Myron Farber of The New York Times was proceeding west along life's highway (he is 40) without fear, since he keeps his nose clean and works his tail off.

And then the world turned upside down. He found himself in jail, and at the center of a heated (not to say vituperative) argument whether he was evil, money-grabbing, etc. Or whether he is fighting to keep the press independent of government tampering.

Even among his own colleagues in the press, you could hear comments like this one, from a Washington news fellow:

"I'd like to have my dog sniff him. Dogs can tell."

"Well," said another news fellow, "what if your dog took one sniff and decided Farber was the greatest guy alive?"

"I'd give him the damn dog," said the first.

On the other hand, many people think Farber is bearing the weight of the U.S. Constitution on his shoulders and acquitting himself like a prince.

He refused to comply with a court order to turn over hundreds of pages (none of them specifically demanded, but everything he had on general principles) of his notes bearing on a murder trial which is now going on in New Jersey. This landed Farber in jail for 27 days.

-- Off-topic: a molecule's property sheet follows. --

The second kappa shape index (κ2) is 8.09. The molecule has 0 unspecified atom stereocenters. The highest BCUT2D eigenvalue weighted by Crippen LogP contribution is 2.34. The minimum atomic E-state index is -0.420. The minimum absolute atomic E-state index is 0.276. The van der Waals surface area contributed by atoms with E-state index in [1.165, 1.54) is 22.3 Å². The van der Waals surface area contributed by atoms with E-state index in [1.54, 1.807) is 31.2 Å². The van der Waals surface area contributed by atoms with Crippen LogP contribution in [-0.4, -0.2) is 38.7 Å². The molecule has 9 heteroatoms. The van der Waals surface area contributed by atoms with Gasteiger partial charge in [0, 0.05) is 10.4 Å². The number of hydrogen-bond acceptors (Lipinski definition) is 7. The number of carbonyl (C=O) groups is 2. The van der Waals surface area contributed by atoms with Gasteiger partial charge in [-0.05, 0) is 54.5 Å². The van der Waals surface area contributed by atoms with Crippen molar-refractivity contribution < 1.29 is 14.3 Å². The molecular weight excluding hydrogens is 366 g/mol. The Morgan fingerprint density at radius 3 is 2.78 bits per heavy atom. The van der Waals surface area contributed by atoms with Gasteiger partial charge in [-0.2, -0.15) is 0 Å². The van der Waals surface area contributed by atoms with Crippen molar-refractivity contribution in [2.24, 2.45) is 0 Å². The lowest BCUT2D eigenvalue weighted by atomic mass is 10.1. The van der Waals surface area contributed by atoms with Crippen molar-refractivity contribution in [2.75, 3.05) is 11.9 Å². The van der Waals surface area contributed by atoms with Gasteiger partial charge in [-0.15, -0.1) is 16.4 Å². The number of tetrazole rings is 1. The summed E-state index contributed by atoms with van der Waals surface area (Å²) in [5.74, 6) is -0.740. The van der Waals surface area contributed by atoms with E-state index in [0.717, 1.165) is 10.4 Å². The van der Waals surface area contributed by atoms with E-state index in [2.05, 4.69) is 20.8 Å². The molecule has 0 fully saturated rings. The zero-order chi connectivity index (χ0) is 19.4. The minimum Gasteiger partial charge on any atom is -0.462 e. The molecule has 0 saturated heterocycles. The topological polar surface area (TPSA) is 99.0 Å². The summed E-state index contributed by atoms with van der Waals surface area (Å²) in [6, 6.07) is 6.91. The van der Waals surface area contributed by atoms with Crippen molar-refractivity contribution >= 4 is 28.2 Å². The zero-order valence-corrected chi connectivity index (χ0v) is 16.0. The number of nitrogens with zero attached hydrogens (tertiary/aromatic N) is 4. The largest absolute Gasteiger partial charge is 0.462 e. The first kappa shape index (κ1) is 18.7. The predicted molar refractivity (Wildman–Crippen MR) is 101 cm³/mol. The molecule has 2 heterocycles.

Farber, in short, has found himself abruptly transformed from a hard-working reporter into a consitutional headache.

As he says, the commotion now around him is "a lot more important than I am," and one of the things that cheers him is 500 or so letters from people who believe as he does that his battle is the ordinary citizen's battle.

Briefly, this is how he got where he is now:

In 1966 there were several baffling deaths at a New Jersey hospital. There was an investigation, but nothing came of it. At that time Farber had no interest in the story and had nothing to do with reporting it.

In 1975 The Times got a tip that there was more to those 1966 deaths than met the eye, and Farber was assigned to check it out. He did this from August to December, 1975. He says he worked only as a reporter and had no contact with any publisher or film maker.

His stories in The Times in January, 1976, showed there might be grounds for reopening the whole case, and "the phone rang off the hook" with offers for a book about the cae.

That spring there was an offer from Warner Bros. for a possible movie, but Farber says he rejected it because he had no intention of turning over his confidential information to Warner Bros. as the contract would have required. Also, the contract depended on an indictment or a conviction of the doctor who is now on trial for murdering hospital patients. Farber was immaterial to him how the case turned out.

In July, 1976, he signed a book contract with Doubleday, which gave paperback rights to Warner Books, but there was no provision making the contract contingent on the indictment or conviction of anybody, Farber says.